With Intel’s launch for their Broadwell desktop processors possibly coming in the next few weeks, motherboard manufacturers like ASUS are working behind the scenes to make their H97 and Z97 motherboards ready to support the new processors. Broadwell for the desktop will only come in two K-series versions – one Core i5 quad-core and one Core i7 with hyper-threading, both sporting a 65W TDP. They’ll still be working with DDR3 memory, so it can just be a drop-in upgrade for most, but will it be worth the cost? If you only want to use Intel’s graphics hardware, maybe. Anyway, hit the jump for a table showing which ASUS boards will support Broadwell desktop processor upgrades.
ASUS Motherboards supporting upgrades to Broadwell-K
|Motherboard model||Chipset||BIOS Version|
|Z97-Deluxe (NFC and WiFi AC)||Z97||2205|
|Z97-Deluxe (USB 3.1)||Z97||0401|
|Z97-Pro (USB 3.1 and WiFi AC)||Z97||2302|
|Z97-Pro (WiFi AC)||Z97||2205|
|Z97-A (USB 3.1)||Z97||0501|
|Sabertooth Z97 Mark I (USB 3.1)||Z97||0401|
|Sabertooth Z97 Mark I||Z97||2205|
|Sabertooth Z97 Mark II||Z97||2205|
|Sabertooth Z97 Mark S||Z97||2205|
|Gryphon Z97 Armor Edition||Z97||2205|
|Maximus VII Formula||Z97||2304|
|Maximus VII Hero||Z97||2304|
|Maximus VII Ranger||Z97||2304|
|Maximus VII Gene||Z97||2304|
|Maximus VII Impact||Z97||2304|
That covers most of the ASUS lineup, but as with all mid-cycle product releases or refreshes, this complicates things for buyers. You’ll need to have an older Haswell or Haswell Refresh processor to be able to update the BIOS of some of these motherboards. ASUS does have the BIOS Flashback feature on some of their higher-end boards, which allows for BIOS upgrades while there isn’t a CPU inside the socket.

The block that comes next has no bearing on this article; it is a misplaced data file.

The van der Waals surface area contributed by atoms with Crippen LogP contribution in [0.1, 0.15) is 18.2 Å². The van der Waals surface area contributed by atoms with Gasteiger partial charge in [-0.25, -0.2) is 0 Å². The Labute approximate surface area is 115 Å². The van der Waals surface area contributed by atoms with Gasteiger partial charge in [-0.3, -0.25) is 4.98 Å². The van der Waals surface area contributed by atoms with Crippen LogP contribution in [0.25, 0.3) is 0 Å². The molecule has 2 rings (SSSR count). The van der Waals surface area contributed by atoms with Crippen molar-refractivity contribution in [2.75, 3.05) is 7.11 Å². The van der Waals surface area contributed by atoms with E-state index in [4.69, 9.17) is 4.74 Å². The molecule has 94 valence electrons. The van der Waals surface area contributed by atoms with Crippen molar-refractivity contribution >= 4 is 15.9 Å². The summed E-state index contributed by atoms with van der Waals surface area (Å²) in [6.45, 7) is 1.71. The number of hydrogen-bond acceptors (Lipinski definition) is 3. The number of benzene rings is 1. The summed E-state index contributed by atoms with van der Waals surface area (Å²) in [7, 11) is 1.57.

But for any of the other boards in this list here, you’ll have to buy a cheap Celeron chip, install Windows, run the updater for the board, and only then insert the Broadwell CPU to continue on with your system setup. Inevitably, this means you may end up buying all the hardware required, but you’ll be unable to use it without having another Haswell chip on hand to do the upgrade. Hopefully we’ll be able to answer the question of whether anyone should be upgrading, or prioritising Broadwell over Skylake. I’ve said before that Intel should drop Broadwell from their roadmap to make Skylake’s launch more straightforward, but this throws a big spanner in the works.